Let's start with my favorite value brand, Salada. I've read that people online like their decaf version, but I feel no need to limit my caffeine so I didn't try it. At $3.39 for a 40 count box, Salada is in the same price range as Bigelow, cheaper than Tazo, and way smoother than both. I can drink of cup straight, but my favorite use is mixed in a green tea punch. Brew up 4-6 cups of Salada green tea, add the juice of 2 lemons and a touch of honey and you have a refreshing drink to serve over ice. Another great option is to make frozen juice concentrate (I like MinuteMaid fruit punch) but replace the water with 1.5x the amount of brewed Salada green tea. Mmm. Tasty.
Lifestyle Awareness makes an organic green tea but I don't think they make a non-organic version. It's twice the price of the Salada, a little more than $3 buys you 20 tea bags instead of 40, but this is my morning go-to green tea. It's great plain or with a touch of honey, and first thing in the morning, when I'm barely awake to begin with, its got just enough punch to get me going, but the flavor is sweeter, fresher and a bit more round than the Salada.
Going up in price, we've got Mighty Leaf. For my taste, this is lovely tea. My grocery store sells a 15-pouch box for $6.39, and when I want a cup to savor, this is what I go to. The hint of tropical means it needs no sweetener and it's my tea of choice after dinner or late at night. If I've had a bad day or if I'm making tea for a friend, Mighty Leaf feels appropriately special.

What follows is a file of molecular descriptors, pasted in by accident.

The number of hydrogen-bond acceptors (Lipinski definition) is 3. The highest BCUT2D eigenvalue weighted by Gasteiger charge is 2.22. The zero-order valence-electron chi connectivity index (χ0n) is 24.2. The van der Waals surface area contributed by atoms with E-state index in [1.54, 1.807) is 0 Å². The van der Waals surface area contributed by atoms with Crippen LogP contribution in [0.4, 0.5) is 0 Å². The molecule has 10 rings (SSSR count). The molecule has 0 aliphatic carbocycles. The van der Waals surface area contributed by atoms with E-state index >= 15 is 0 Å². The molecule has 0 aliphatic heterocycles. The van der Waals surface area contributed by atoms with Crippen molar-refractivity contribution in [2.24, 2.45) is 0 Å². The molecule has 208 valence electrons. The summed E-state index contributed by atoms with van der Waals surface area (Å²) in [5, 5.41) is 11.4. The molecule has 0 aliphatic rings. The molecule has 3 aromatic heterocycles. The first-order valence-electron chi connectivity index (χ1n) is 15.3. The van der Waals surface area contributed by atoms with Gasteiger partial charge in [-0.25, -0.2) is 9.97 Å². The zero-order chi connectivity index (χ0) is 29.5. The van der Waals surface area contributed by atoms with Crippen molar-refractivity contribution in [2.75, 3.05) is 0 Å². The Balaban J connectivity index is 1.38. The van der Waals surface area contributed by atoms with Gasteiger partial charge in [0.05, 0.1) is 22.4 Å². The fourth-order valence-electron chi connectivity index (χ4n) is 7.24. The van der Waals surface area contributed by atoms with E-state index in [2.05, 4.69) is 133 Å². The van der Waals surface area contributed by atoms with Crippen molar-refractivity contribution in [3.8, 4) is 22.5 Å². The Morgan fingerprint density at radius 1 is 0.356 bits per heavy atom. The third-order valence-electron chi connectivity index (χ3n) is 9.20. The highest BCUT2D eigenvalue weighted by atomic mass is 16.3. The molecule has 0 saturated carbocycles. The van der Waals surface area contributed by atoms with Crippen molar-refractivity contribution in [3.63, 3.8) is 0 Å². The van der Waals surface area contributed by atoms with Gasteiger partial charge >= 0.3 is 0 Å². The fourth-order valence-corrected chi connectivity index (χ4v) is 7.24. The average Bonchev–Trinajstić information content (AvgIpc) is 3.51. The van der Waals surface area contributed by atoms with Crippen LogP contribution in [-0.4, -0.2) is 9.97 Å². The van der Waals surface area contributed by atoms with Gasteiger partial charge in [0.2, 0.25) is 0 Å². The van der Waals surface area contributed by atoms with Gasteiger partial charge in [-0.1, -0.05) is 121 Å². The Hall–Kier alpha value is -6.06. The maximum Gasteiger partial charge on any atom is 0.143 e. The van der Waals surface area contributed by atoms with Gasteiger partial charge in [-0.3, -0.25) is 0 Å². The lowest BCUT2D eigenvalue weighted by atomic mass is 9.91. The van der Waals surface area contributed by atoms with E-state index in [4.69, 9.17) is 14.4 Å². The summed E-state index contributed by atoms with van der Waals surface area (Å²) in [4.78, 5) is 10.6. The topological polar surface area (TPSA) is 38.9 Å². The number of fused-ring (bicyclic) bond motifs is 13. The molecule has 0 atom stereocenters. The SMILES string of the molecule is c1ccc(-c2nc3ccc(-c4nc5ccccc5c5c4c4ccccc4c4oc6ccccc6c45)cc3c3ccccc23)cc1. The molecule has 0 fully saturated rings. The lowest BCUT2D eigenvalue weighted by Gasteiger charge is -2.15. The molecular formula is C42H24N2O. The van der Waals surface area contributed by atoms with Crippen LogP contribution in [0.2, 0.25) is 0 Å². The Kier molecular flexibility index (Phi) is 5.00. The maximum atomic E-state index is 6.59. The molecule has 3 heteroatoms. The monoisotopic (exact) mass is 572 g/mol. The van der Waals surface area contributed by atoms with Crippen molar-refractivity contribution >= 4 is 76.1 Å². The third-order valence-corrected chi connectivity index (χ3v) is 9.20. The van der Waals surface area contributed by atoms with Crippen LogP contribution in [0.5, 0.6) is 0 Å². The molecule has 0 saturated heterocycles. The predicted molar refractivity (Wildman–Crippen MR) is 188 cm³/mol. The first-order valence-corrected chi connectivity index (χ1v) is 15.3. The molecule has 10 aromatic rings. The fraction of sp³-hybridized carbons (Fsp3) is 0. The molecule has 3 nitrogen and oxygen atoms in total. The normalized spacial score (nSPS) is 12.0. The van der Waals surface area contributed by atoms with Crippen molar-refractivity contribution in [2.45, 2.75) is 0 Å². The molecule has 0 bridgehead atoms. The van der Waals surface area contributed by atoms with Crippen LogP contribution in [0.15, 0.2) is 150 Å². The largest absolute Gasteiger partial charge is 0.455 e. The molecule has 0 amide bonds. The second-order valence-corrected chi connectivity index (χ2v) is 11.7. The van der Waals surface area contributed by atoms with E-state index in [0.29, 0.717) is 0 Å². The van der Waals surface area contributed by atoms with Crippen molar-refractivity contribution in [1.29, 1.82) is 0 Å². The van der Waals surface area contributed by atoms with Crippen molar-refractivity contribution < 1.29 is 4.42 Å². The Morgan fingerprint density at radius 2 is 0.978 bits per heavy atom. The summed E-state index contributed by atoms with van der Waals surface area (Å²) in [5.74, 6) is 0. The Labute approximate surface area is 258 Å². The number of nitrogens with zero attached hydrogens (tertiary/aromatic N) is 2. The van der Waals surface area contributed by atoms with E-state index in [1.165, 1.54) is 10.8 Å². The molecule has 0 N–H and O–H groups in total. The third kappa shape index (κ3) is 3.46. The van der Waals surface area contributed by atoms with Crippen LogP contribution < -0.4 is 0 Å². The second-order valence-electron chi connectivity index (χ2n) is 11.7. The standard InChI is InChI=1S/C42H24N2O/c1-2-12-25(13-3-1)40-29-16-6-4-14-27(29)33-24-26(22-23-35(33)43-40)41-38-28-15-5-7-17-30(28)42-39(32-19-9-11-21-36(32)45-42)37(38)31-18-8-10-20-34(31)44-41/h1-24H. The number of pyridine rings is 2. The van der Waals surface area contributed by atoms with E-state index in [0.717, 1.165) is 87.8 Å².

As the only loose-leaf style of tea my grocery store carries - I have to add one more tea to this list - although for me, this is a recommended with reservations.
Zhena's makes their ultimate green mix. It is organic and free trade and a very lovely tea, 1.5 oz. sold at my grocery store for around $9. I have two complaints. The first is minor in that it is loose-leaf so a little more fussy than a bag or pouch to brew, you end up having to strain it. My big complaint is that the tea mix includes Stevia. I am not a fan of artificial sweeteners and frankly, I would not have bought this tea had I noticed it contained Stevia while at the store. That being said, it does brew a subtle and aromatic cup of tea that I enjoyed quite a lot. I'll use up my jar, but do not plan on buying again.
Other brands and comments:
I've chosen the teas above based on their relative availability, quality, and value for the money. That being said, there are a handful of other brands of tea in general that I like but could not recommend because either they did not have a green tea available for me to try, or they were prohibitively expensive. Other tea brands I like that may be more available where you live include: Traditional Medicinals, Numi and Yogi. Tea brands that I have tried and definitely do not recommend include Bigelow and Tazo mentioned above as well as Lipton, Twinnings, Celestial Seasonings and Republic of Tea. Some of these brands just brew a bitter cup, but others are either overpriced, or the tea tastes more like mint or fruit than actual green tea. I've also heard on very good authority that if you are looking for the best prices on high quality green teas, your best bet might be an Asian supermarket. Best of luck on the tea hunt!